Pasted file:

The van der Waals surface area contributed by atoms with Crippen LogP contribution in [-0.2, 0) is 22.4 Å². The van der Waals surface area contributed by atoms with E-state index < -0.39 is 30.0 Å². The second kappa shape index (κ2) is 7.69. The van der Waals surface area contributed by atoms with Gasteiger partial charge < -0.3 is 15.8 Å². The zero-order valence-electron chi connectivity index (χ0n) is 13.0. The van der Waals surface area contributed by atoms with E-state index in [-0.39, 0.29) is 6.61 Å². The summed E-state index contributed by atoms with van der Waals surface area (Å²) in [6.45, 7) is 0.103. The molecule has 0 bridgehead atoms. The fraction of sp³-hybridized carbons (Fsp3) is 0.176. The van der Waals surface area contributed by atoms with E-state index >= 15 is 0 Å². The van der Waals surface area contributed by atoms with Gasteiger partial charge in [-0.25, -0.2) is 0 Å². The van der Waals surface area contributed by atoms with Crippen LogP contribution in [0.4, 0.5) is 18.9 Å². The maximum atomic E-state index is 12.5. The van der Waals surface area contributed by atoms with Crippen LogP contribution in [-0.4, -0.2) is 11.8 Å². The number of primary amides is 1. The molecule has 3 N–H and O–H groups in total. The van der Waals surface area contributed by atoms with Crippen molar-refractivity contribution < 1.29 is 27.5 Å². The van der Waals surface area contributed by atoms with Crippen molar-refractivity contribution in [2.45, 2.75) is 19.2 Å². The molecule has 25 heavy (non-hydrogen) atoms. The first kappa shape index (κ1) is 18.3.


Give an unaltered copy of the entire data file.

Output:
The van der Waals surface area contributed by atoms with Crippen LogP contribution in [-0.2, 0) is 22.4 Å². The van der Waals surface area contributed by atoms with E-state index < -0.39 is 30.0 Å². The second kappa shape index (κ2) is 7.69. The van der Waals surface area contributed by atoms with Gasteiger partial charge < -0.3 is 15.8 Å². The zero-order valence-electron chi connectivity index (χ0n) is 13.0. The van der Waals surface area contributed by atoms with E-state index in [-0.39, 0.29) is 6.61 Å². The summed E-state index contributed by atoms with van der Waals surface area (Å²) in [6.45, 7) is 0.103. The molecule has 0 bridgehead atoms. The fraction of sp³-hybridized carbons (Fsp3) is 0.176. The van der Waals surface area contributed by atoms with E-state index >= 15 is 0 Å². The van der Waals surface area contributed by atoms with Gasteiger partial charge in [-0.25, -0.2) is 0 Å². The van der Waals surface area contributed by atoms with Crippen LogP contribution in [0.4, 0.5) is 18.9 Å². The maximum atomic E-state index is 12.5. The van der Waals surface area contributed by atoms with Crippen LogP contribution in [-0.4, -0.2) is 11.8 Å². The number of primary amides is 1. The molecule has 3 N–H and O–H groups in total. The van der Waals surface area contributed by atoms with Crippen molar-refractivity contribution < 1.29 is 27.5 Å². The van der Waals surface area contributed by atoms with Crippen molar-refractivity contribution in [2.45, 2.75) is 19.2 Å². The molecule has 25 heavy (non-hydrogen) atoms. The first kappa shape index (κ1) is 18.3.